Here uj denotes the j th column of U . For each pair of u = uj and v = vj (j = 1; 2; : : : ; n), we construct the quadratic function f ( ; ; uj ; vj ; C ) with a parameter > 0 by (6). By Lemma 3.2, there is a positive number ~ such that 0 f (^ ; ~; uj ; vj ; C ) ? =n (j = 1; 2; : : : ; n): x De ne the quadratic function p( ) by

p(x) =

n X j =1

f (x; ~; uj ; vj ; C ) for every x 2 Rn:

f Then p( ) 2 c:cone R2SF (D; DV ; C ) , the Hessian matrix of p( ) coincides with M and the inequality 0 p(^ ) ? holds. This completes the proof of Lemma 3.1. x

4 Proof of Lemma 2.4.

Since E is an exposed face of C and A is the a ne subspace of Rn spanned by E , there is a supporting hyperplane H = fx 2 Rn : cT x ? (c; C ) = 0g such that

C \ H = E; A H; fcg = (H ? x)? (A ? x)? for every x 2 E:

For simplicity of notation, we assume that ^ x = (; 0 A = x= ( ? = x= A

c = q0 = Q0 =

! c1 2 Rn; c = 0 2 R`; c 2 Rn?`; kc k = 1; 1 2 2 c2 ! q 0 2 Rn; q 0 2 R`; q0 2 Rn?`; 1 2 1 q0 2 ! Q0 : Q0 12 11 (Q0 )T Q0 12 22

! ) x1 2 Rn : x 2 R`; x = 0 2 Rn?` ; 1 2 x2 ! ) x1 2 Rn : x = 0 2 R`; x 2 Rn?` ; 1 2 x2

Here, Q0 2 Rl l. Let = qf (0; 0; q 0; Q0). 11 f By Lemma 3.1, there exists a quadratic function p1( ) 2 c:cone R2SF (D; DV ; C ) whose Hessian matrix coincides with the n n identity matrix. If > 0 is su ciently small then

qf (0; 0; q 0; Q0) + p1 (0) > 2 =3; qf ( ; 0; q 0; Q0) + p1 ( ) is strictly convex on A, i:e:; Q0 + I is positive de nite. 11

13

Let be the minimum eigenvalue of the matrix Q0 + I ; 11 = minfxT (Q0 + I )x1 : x1 2 R`; kx1k = 1g: 1 11 Let and be nonnegative numbers such that

xT Q0

1

12 2

x

xT Q0 x2 2 22

? kx1kkx2k for every x = x1 x2 2 n?`: ? kx2k for every x2 2 R

+ ? ? 2= 0:

!

2 Rn ;

Choose a nonnegative number such that

! x1 2 Rn, we then see that For every x = x 2 !! O O x T Q0 + I + x O I = xT (Q0 + I )x1 + 2xT Q0 x2 + xT Q0 + ( + )I x2 22 2 1 12 11 1 2 kx1k ? 2 kx1kkx2k + ( + ? )kxk2 = (kx1 k ? ( = )kx2k)2 + ( + ? ? 2 = )kx2 k2 0:

Hence the n n symmetric matrix

Q=Q + I+

0

O O O I

!

is positive semide nite. Now we observe that

f0g = E \ A? = (C \ H ) \ A? = C \ A? \ H \ A? ; dim H \ A? = dim H ? dim A = n ? 1 ? dim A = dim A? ? 1:

Thus 0 is an exposed vertex of the compact subset (C \ A? ) in the linear subspace A?;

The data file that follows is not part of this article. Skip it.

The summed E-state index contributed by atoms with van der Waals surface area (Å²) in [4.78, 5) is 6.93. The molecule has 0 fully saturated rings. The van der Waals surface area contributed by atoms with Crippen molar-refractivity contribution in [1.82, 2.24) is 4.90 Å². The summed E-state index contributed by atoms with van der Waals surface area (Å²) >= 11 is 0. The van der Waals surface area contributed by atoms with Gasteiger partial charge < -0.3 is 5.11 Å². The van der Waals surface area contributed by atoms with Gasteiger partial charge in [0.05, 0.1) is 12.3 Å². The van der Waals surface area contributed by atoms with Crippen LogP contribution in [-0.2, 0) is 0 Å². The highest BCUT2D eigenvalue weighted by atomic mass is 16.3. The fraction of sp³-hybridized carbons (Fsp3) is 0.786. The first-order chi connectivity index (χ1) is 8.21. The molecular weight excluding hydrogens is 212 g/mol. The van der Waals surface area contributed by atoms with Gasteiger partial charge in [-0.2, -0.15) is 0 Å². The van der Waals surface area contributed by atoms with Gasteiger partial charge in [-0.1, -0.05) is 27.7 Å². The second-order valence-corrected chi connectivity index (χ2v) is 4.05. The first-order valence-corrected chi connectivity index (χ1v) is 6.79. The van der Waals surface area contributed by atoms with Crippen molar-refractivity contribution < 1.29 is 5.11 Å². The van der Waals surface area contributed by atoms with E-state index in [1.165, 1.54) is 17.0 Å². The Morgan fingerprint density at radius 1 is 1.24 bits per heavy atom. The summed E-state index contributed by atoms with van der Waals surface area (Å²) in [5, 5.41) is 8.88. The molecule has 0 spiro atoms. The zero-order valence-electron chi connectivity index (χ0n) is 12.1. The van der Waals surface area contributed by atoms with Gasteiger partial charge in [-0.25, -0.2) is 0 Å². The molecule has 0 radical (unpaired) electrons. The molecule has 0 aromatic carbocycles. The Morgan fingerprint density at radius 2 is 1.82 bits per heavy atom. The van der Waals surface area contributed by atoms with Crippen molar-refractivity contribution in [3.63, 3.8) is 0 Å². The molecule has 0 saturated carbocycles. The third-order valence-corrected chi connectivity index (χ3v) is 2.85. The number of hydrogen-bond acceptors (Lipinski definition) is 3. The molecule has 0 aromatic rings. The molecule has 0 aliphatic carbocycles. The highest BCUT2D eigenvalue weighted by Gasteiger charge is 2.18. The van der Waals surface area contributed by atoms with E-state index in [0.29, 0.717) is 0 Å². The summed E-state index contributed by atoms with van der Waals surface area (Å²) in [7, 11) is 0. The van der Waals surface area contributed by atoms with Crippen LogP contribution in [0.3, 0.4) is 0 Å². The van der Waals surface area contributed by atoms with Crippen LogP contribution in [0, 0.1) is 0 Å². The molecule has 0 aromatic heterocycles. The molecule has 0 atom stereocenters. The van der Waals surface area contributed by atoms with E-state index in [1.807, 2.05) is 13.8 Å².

0 2 (C \ A?); c 2 A? and cT x < 0 for every nonzero x 2 C \ A?:

Let P be the orthogonal projection matrix from Rn onto A?. Since v1; v2; : : : ; vn form a basis of Rn, P v1; P v2; : : : ; P vn contain a basis of A?, say P v1 ; P v2 ; : : : ; P vn?`. Choose u1 ; u2; : : : ; un?` in A? such that

uT P vi = uT vi = (8i = 1; 2; : : : ; n ? `) and uT P vj = uT vj = 0 (i 6= j ): i i i i

14

Now, for each pair of u = uT and v = vj (j = 1; 2; : : : ; n ? `), construct the quadratic j function fj ( ; ; uj ; vj ; C \ A?) with a parameter > 0 as in Section 3:

fj (x; ; uj ; vj ; C \ A?) r2sf (x; b( ; uj ); ?vj ; C \ A?) + r2sf (x; b( ; uj ); v j ; C \ A? ) =

(b( ; uj ); C \ A?) ?vT x ? (?v j ; C0) j = ? 2 sin T x ? (b( ; uj ); C \ A?) vT x ? (v j ; C0) b( ; uj ) j : ? 2 sin

b(

; uj )T x ?

2 sin

Here De ne

b( ; uj ) = c cos + uj sin 2 A? and b( ; uj ) = c cos ? uj sin 2 A?:

f (x;

n?` ?) = X f ;C \ A j =1

j (x;

; uj ; vj ; C \ A? ) for every x 2 Rn:

f By Lemma 3.2, f ( ; ; C \ A?) 2 c:cone R2SF D; DV ; C \ A? , the Hessian matrix of ! f ( ; ; C \ A?) coincides with O O , and there exists a positive number such that O I

0 f (0; ; C \ A?) ? =3: On the other hand, since b( ; uj ) 2 A? and b( ; uj ) 2 A?, we see that (b( ; uj ); C \ A?) = (b( ; uj ); C \ A?)) = Hence (b( ; uj ); C ); (b( ; uj ); C ):

f fj ( ; ; C \ A?)) 2 c:cone R2SF (D; DV ; C ) (8j = 1; 2; : : : ; n ? `); f f ( ; ; C \ A?)) 2 c:cone R2SF (D; DV ; C ) :

Therefore, we obtain that

f qf ( ; 0 ; q0 ; Q0) + p1 ( ) + f ( ; ; C \ A?) 2 c:cone(P F ) R2SF (D; DV ; C ) \ Q+(Rn); qf (0; 0; q0 ; Q0 ) + p1 (0) + f (0; ; C \ A?) =3:

By Lemma 2.3, we conclude that

b f 0 62 F (C; P F R2SF (D; DV ; C )):

This completes the proof of Lemma 2.4.

15

5 Proof of Lemma 2.5.

For simplicity of notation, let

A = A(x ; C ) and E = E (x ; C ) = C \ A:

Let

the a ne subspace A (or Rn) turns out to be a linear subspace of Rn. By assumption, there exists a sequence fxj g in the relative interior of E with respect to A such that

P F (A) = qf ( ; ; q; Q) 2 P F : qf (x; ; q; Q) 0 for every x 2 A ; Then P F = P +(A) P F (A) and P + (A) \ P F (A) = ;. (P +(A) was de ned in (3).) F F F For simplicity of discussion, we assume, without loss of generality, that x = 0. Then

b f xj 62 F (C; P F R2SF (D; DV ; C )) for every j = 1; 2; : : : ; xj ! x = 0 as j ! 1:

n

o

Hence, by Lemma 2.3, there exists f ^ ^ qf ( ; ^j ; q j ; Qj ) 2 c:cone P F R2SF (D; DV ; C ) \ Q+ (Rn) such that ^ ^ qf (xj ; ^j ; q j ; Qj ) > 0 (j = 1; 2; : : : ): On the other hand, by Lemma 3.1, there exists a quadratic function p( ) 2 f c:cone R2SF (D; DV ; C ) whose Hessian matrix coincides with the n n identity matrix. Hence if we take su ciently small j > 0 for each j = 1; 2; : : : ; then f ^ ^ qf ( ; ^j ; q j ; Qj ) + j p( ) 2 c:cone P F R2SF (D; DV ; C ) \ Q++(Rn); ^ ^ qf (xj ; ^j ; q j ; Qj ) + j p(xj ) > 0